Ulnar deviation what it is and how to treat it

Ulnar deviation, or ulnar drift, is a medical condition that causes the joints in the wrist and hand to move so that the fingers bend toward the ulnar bone on the outside of the forearm. Inflammation in the knuckle joints and problems affecting the ligaments or muscles of the wrist and hand can lead to an ulnar deviation.

People who have ulnar deviation can still use their hands and fingers. However, over time, they may find certain activities, such as tying shoelaces or grasping small objects, more difficult. In this article, learn more about the symptoms and causes of ulnar deviation, as well as treatment options.

Symptoms of ulnar deviation

The main symptom of ulnar deviation is that the hand is bent towards the wrist. Other symptoms of ulnar deviation include:

  • Swelling, warmth, or pain in the joints of the wrists, hands, and fingers
  • Limited range of motion of the fingers
  • Reduced grip force

Causes of ulnar deviation

People can develop ulnar deviation as a result of chronic inflammation, problems with the ligaments or muscles, or structural birth defects. Some underlying medical conditions can also cause ulnar deviation, including:

Rheumatoid arthritis

Ulnar deviation can occur due to the chronic inflammation of rheumatoid arthritis (RA). RA is a chronic inflammatory disease in which the body’s immune system attacks the soft tissue or synovium that lines the surface of the joints.

RA often affects the synovium between the small joints of the hands and wrists, especially the metacarpophalangeal (MCP) joints, or knuckles, in the fingers.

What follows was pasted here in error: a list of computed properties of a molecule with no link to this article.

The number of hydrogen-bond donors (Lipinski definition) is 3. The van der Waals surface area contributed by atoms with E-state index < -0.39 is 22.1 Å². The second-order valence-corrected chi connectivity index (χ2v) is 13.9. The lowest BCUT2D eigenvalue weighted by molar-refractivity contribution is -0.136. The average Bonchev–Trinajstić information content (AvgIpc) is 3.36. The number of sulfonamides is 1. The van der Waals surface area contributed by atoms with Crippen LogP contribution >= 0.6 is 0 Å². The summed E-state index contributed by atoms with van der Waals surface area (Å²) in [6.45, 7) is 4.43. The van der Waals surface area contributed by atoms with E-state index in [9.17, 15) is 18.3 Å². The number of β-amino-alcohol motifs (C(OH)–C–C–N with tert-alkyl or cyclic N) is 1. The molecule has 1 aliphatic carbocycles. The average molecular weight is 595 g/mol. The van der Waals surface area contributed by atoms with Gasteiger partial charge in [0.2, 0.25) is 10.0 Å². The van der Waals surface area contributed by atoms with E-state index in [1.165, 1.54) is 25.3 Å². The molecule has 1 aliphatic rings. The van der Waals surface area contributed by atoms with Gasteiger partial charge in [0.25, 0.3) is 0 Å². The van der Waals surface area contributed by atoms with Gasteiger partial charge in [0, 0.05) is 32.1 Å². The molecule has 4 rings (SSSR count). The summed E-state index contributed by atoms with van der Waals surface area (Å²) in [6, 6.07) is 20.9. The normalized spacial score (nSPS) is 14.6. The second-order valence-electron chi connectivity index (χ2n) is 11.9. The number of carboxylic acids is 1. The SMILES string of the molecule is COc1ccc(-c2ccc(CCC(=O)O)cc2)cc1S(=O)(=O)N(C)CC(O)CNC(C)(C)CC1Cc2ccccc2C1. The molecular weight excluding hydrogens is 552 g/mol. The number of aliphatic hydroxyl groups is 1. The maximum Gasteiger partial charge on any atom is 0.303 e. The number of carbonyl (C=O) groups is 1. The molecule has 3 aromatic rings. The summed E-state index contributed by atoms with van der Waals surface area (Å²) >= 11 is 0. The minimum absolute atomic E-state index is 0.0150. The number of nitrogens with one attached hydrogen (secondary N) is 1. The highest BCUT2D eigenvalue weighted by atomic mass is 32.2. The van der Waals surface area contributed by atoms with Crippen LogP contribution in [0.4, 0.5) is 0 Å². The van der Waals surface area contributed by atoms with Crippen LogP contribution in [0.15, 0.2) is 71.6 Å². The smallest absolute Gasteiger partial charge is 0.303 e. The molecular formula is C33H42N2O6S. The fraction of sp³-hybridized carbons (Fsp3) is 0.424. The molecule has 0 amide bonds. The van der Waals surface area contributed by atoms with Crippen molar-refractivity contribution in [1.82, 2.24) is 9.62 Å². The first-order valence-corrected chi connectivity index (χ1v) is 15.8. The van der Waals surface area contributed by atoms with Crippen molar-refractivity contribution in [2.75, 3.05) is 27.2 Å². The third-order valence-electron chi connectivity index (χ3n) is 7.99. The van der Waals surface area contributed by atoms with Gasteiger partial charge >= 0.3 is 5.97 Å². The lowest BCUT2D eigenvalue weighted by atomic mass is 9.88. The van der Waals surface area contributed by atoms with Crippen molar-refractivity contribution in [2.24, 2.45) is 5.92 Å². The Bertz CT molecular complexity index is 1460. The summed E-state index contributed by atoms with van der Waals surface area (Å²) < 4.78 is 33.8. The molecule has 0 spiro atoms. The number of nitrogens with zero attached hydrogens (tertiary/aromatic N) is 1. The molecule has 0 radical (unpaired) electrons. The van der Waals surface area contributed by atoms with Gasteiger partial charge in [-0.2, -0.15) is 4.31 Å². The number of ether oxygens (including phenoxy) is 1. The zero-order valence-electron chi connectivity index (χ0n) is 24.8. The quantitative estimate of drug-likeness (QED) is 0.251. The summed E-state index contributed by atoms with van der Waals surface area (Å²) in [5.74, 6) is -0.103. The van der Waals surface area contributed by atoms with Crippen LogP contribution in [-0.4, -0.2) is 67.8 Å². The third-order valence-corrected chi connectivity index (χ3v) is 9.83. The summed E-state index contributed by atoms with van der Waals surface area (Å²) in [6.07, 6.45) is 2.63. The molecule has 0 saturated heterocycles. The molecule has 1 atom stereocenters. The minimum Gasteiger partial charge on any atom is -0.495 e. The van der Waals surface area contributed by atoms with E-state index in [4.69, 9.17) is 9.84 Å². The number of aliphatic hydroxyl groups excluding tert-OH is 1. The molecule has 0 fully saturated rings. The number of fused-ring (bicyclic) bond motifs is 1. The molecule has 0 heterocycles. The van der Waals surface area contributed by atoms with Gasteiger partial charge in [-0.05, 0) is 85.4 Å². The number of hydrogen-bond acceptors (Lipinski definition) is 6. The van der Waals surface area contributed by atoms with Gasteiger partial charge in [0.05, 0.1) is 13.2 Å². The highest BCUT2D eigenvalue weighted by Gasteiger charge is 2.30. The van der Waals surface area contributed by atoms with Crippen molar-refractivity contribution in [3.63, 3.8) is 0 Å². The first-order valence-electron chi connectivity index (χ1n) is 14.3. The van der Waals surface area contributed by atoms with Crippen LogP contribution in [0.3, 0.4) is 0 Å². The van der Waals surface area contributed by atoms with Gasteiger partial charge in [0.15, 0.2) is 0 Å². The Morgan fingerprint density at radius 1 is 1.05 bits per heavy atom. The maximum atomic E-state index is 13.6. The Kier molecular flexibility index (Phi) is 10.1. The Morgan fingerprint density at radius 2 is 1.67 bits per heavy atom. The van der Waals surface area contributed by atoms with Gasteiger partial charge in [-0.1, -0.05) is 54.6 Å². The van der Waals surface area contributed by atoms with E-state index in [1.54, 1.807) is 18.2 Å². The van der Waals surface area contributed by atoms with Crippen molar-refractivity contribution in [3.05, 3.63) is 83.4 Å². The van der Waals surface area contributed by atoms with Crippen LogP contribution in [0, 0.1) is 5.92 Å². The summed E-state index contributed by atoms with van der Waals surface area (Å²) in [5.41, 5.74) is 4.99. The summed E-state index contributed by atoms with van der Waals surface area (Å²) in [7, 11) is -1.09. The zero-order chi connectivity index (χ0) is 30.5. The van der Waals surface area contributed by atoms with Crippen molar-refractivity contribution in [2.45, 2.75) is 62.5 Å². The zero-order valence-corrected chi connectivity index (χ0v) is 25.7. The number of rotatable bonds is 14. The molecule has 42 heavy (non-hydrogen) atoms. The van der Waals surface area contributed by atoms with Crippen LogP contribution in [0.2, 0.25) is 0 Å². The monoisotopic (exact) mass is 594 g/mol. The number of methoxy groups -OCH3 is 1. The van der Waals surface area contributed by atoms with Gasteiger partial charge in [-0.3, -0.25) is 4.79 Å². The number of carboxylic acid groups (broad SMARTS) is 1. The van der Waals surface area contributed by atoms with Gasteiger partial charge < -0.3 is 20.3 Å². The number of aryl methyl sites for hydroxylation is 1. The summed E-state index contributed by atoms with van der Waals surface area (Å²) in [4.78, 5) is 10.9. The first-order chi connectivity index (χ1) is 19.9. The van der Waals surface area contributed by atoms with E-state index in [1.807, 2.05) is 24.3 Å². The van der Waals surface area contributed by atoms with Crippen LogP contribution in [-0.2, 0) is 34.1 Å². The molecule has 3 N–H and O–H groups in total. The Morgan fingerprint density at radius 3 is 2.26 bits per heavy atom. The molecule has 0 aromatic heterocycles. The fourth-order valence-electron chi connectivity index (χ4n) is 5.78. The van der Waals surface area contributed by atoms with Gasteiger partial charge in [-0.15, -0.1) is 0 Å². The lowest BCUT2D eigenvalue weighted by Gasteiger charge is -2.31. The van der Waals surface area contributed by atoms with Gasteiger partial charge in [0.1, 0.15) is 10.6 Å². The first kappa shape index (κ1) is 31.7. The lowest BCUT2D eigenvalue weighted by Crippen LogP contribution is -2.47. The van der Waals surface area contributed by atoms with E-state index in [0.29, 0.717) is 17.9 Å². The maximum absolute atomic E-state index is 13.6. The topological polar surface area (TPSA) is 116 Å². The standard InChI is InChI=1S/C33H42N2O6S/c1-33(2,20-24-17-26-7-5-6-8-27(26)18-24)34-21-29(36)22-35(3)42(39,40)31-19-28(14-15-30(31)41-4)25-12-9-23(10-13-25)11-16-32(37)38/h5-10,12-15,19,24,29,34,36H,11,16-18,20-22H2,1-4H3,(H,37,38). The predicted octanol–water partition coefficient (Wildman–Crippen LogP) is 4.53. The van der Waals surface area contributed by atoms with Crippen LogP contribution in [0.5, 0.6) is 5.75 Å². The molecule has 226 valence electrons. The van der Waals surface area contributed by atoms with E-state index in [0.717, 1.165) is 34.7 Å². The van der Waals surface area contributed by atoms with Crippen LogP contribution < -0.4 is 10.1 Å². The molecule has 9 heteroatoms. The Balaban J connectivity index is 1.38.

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Prolonged inflammation of the MCP joints can make the fingers look swollen and bend at abnormal angles.

As RA progresses, inflamed synovial cells can invade and damage the surrounding cartilage and bone, causing pain, joint deformities, and permanent joint damage.

RA does not have a specific cause, but its known risk factors include:

  • Genetics and family history
  • Infections
  • Physical injury
  • Emotional stress or trauma
  • Environmental exposures


Lupus is an autoimmune disease that can affect any part of the body, including the joints, skin, and organs. According to the Office on Women’s Health, women represent approximately 90% of adults with lupus in the world. Lupus can affect the joints of the fingers and wrists, and can cause ulnar deviation over time. Other symptoms of lupus include:

  • Muscle and joint pain
  • Skin rash
  • A fever
  • Fatigue
  • Chest pain
  • Hair loss
  • Sensitivity to light
  • Mouth ulcers
  • Blood clots
  • Anemia
  • Kidney problems


Osteoarthritis (OA) is another possible cause of ulnar deviation. OA is the most common type of arthritis, affecting more than 30 million adults in the United States, according to the Centers for Disease Control and Prevention (CDC). This condition causes pain, stiffness, and inflammation in the joints. OA develops gradually as the cartilage between the joints breaks down due to use and aging.

Psoriasic arthritis

There is an association between this type of arthritis and psoriasis, a chronic autoimmune disease that causes scaly, painful patches on the skin. Like other forms of arthritis, psoriatic arthritis can cause ulnar deviation over time. About a quarter of people with psoriasis have psoriatic arthritis, according to a 2019 study.

Brachial plexus palsy

Brachial plexus palsy is a congenital condition that affects the nerves in the arm. It can cause weakness and loss of movement in the shoulder, arm, hand, and fingers. Children born with brachial plexus palsy often develop ulnar deviation later in life.

Treatments for ulnar deviation

Treatments for ulnar deviation focus on managing symptoms and preventing the problem from getting worse.

  • The first step in treating ulnar deviation involves diagnosing and treating the underlying condition.
  • Using over-the-counter or prescription anti-inflammatory medications can control chronic inflammation and help reduce swelling and pain in the hand.
  • Splints and braces can keep the fingers in place while adding additional support to the wrist.
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